Emergency Information Take Over

Baltimore Mayor Visits with the Class of 2016

Thursday, August 09, 2012

Baltimore Mayor Stephanie Rawlings-Blake
 Baltimore Mayor Stephanie Rawlings-Blake

Baltimore Mayor Stephanie Rawlings-Blake extended a warm welcome to the Class of 2016 during a special orientation event on Thursday, August 9, 2012. University of Maryland President Jay Perman, MD, and Dean E. Albert Reece, MD, PhD, MBA, were also on hand to welcome the students during their day-long introduction to the School of Medicine – just weeks before their medical education officially commences this fall.

The mayor, herself a graduate of the University of Maryland School of Law, acknowledged in her remarks a long-standing rivalry between the two schools as well as the growing diversity of students.  She commented on the great pride she sees in University of Maryland alumni and alluded to an earlier era when her own mother was a medical student, a time when there were just five women and two African Americans in the school. “Just look at how far we’ve come as a community and as a school.”

“Baltimore really is a city on the move,” she said. “The thing that gets me excited and gets me out of bed every morning is the promise of the future, Baltimore’s future.” The mayor shared examples of the city’s safety and vitality. She urged the incoming students to enjoy their time together and invited them to become active participants in the Baltimore community that will become their home. “It’s a great time in your life and I hope you make this the best opportunity to learn, to do and to give back, to participate in the things we’re doing in the city.”

In all, 160 students attended the special event held in the Southern Management Corporation Campus Center – a low key event that was first preceded by a lunch and then followed by measurements for their white coats. It also included the introduction of key class officers and SOM faculty, as well as the taking of their official photo, the distribution of locker combinations and laptops.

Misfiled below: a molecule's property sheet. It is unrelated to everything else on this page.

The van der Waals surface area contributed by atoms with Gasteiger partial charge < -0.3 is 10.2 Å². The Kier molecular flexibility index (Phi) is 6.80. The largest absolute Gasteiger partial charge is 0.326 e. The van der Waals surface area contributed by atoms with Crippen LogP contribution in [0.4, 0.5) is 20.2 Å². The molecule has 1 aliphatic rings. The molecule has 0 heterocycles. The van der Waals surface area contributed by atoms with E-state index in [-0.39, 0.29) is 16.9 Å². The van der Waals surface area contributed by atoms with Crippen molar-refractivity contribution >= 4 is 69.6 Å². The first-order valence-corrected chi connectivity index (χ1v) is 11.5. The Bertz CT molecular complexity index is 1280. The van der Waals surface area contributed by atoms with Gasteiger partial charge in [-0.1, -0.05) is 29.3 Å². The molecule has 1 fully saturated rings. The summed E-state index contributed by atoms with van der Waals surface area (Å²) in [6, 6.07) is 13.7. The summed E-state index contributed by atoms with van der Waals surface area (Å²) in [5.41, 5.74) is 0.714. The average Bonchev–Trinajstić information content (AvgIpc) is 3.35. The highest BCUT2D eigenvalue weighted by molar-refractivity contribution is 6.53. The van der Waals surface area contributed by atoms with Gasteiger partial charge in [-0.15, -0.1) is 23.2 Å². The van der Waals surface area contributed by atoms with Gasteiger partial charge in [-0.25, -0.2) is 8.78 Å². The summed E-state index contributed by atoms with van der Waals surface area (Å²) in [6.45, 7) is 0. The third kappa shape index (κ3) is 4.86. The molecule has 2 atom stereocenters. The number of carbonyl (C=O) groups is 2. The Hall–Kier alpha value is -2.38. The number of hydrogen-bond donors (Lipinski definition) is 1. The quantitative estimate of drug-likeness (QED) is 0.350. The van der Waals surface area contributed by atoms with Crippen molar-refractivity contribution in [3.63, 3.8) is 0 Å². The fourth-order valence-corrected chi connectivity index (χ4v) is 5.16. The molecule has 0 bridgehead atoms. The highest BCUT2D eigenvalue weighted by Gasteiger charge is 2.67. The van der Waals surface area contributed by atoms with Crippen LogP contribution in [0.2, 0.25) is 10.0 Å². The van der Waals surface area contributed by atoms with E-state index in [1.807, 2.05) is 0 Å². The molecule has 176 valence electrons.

A festive spirit was generated by David Mallott, MD, director and associate dean of the Office of Medical Education, who before the mayor’s introduction led a spirited Q&A  that visually illustrated the diversity of the student population. There were questions that spotlighted where the students were from, what they majored in, their extracurricular pursuits and their international travels. Though many were from Maryland, two were from Canada. Close to three dozen have already travelled to more than five non-English speaking countries. Just several were married and only two had children. Though many in Class of 2016 speak more than one language fluently, two spoke more than three.  There were eight violinists in the contingency and three who had served as editors at the collegiate level.

The School of Medicine’s yearly orientation includes events that take the better part of a week and includes both on-campus activities as well as outings this year to an Orioles game and to the Maryland Science Center. Throughout, the exchanges are marked by a budding camaraderie and shared excitement for what the future holds.

“I really enjoy meeting so many people,” said Michelle Ho, an incoming student originally from North Potomac, MD, of this year’s orientation.  “It was kind of inspiring to hear the mayor and to see how much pride there is,” added Lauren Lin, a student from Northern Virginia. “I like how she included us.” Notes Rachel Warsco, who hails from Indiana: “One thing I really appreciated is how much time they took to make sure we get so much time together - and for the mayor to take time out of her busy schedule to welcome us.”

Contact Us

University of Maryland School of Medicine

Learn More

Baltimore Mayor Stephanie Rawlings-Blake speaks to medical students
 Baltimore Mayor Stephanie Rawlings-Blake speaks to medical students

Baltimore Mayor Stephanie Rawlings-Blake with University of Maryland President Dr. Jay Perman
 Baltimore Mayor Stephanie Rawlings-Blake with University of Maryland President Dr. Jay Perman

Comment on this Story